European component of the AIDA mission to a binary asteroid: Characterization and interpretation of the impact of the DART mission

Research output: Contribution to journalArticleScientificpeer-review

Researchers

  • Patrick Michel
  • Michael Kueppers
  • Holger Sierks
  • Ian Carnelli
  • Andy F. Cheng
  • Karim Mellab
  • Mikael Granvik
  • Antti Kestilä
  • Tomas Kohout
  • Karri Muinonen
  • Antti Näsilä
  • Antti Penttila
  • Paolo Tortora
  • Valérie Ciarletti
  • Alain Hérique
  • Naomi Murdoch
  • Erik Asphaug
  • Andy Rivkin
  • Olivier Barnouin
  • Adriano Campo Bagatin
  • Petr Pravec
  • Derek C. Richardson
  • Stephen R. Schwartz
  • Kleomenis Tsiganis
  • Stephan Ulamec
  • Ozgür Karatekin

Research units

  • Observatoire de la Cote d'Azur
  • European Space Astronomy Centre
  • Max Planck Institute for Solar System Research
  • European Space Agency - ESA
  • ESTEC
  • University of Helsinki
  • University of Bologna
  • Universite de Versailles
  • Universite Grenoble Alpes
  • Universite de Toulouse
  • University of Arizona
  • University of Alicante
  • University of Maryland, College Park
  • Aristotle University of Thessaloniki
  • German Aerospace Center
  • Royal Observatory of Belgium
  • Finnish Geospatial Research Institute
  • VTT Technical Research Centre of Finland
  • Reaktor Space Lab Ltd
  • Johns Hopkins University
  • Université Côte d'Azur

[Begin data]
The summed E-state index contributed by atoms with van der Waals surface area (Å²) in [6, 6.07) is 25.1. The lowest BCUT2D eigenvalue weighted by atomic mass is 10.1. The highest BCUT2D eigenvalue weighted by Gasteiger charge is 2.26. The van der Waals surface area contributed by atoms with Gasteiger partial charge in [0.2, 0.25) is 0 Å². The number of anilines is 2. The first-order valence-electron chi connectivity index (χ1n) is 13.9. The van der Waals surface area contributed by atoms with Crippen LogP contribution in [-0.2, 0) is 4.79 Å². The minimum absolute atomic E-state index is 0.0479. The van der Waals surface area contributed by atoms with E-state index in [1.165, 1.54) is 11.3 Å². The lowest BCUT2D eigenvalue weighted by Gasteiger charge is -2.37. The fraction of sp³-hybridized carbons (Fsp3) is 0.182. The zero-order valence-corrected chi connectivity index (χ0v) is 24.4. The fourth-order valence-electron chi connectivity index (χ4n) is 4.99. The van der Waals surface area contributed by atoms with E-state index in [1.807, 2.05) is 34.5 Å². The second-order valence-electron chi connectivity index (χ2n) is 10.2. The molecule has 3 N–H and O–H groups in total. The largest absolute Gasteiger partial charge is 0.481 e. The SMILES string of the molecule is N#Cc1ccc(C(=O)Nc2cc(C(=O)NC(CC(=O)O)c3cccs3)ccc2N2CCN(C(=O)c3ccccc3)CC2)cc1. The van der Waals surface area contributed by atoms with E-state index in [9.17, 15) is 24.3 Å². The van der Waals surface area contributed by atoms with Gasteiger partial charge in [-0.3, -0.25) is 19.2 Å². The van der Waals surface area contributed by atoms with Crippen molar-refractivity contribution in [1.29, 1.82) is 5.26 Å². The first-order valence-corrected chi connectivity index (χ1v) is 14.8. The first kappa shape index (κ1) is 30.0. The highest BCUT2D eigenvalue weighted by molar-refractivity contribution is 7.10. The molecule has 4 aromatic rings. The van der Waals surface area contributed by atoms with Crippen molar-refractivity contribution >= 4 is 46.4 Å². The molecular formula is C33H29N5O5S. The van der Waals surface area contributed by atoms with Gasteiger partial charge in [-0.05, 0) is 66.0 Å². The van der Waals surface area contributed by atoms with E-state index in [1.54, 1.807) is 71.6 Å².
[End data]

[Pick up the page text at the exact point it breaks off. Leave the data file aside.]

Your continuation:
• Johns Hopkins Applied Physics Laboratory
  • Czech Academy of Sciences

Abstract

The European component of the joint ESA-NASA Asteroid Impact & Deflection Assessment (AIDA) mission has been redesigned from the original version called Asteroid Impact Mission (AIM), and is now called Hera. The main objectives of AIDA are twofold: (1) to perform an asteroid deflection test by means of a kinetic impactor under detailed study at NASA (called DART, for Double Asteroid Redirection Test); and (2) to investigate with Hera the changes in geophysical and dynamical properties of the target binary asteroid after the DART impact. This joint mission will allow extrapolating the results of the kinetic impact to other asteroids and therefore fully validate such asteroid deflection techniques. Hera leverages technology and payload pre-developments of the previous AIM, and focuses on key measurements to validate impact models such as the detailed characterisation of the impact crater. As such, AIDA will be the first documented deflection experiment and binary asteroid investigation. In particular, it will be the first mission to investigate a binary asteroid, and return new scientific knowledge with important implications for our understanding of asteroid formation and solar system history. Hera will investigate the smallest asteroid visited so far therefore providing a unique opportunity to shed light on the role cohesion and Van der Waals forces may play in the formation and resulting internal structure of such small bodies.

Details

Original languageEnglish
Pages (from-to)2261-2272
Number of pages12
JournalAdvances in Space Research
Volume62
Issue number8
Early online date2017
Publication statusPublished - 2018
MoE publication typeA1 Journal article-refereed

    Research areas

  • Asteroid impact hazards, Asteroid resources utilization, Binary asteroid, Kinetic impactor, Near-Earth asteroids, Planetary defense

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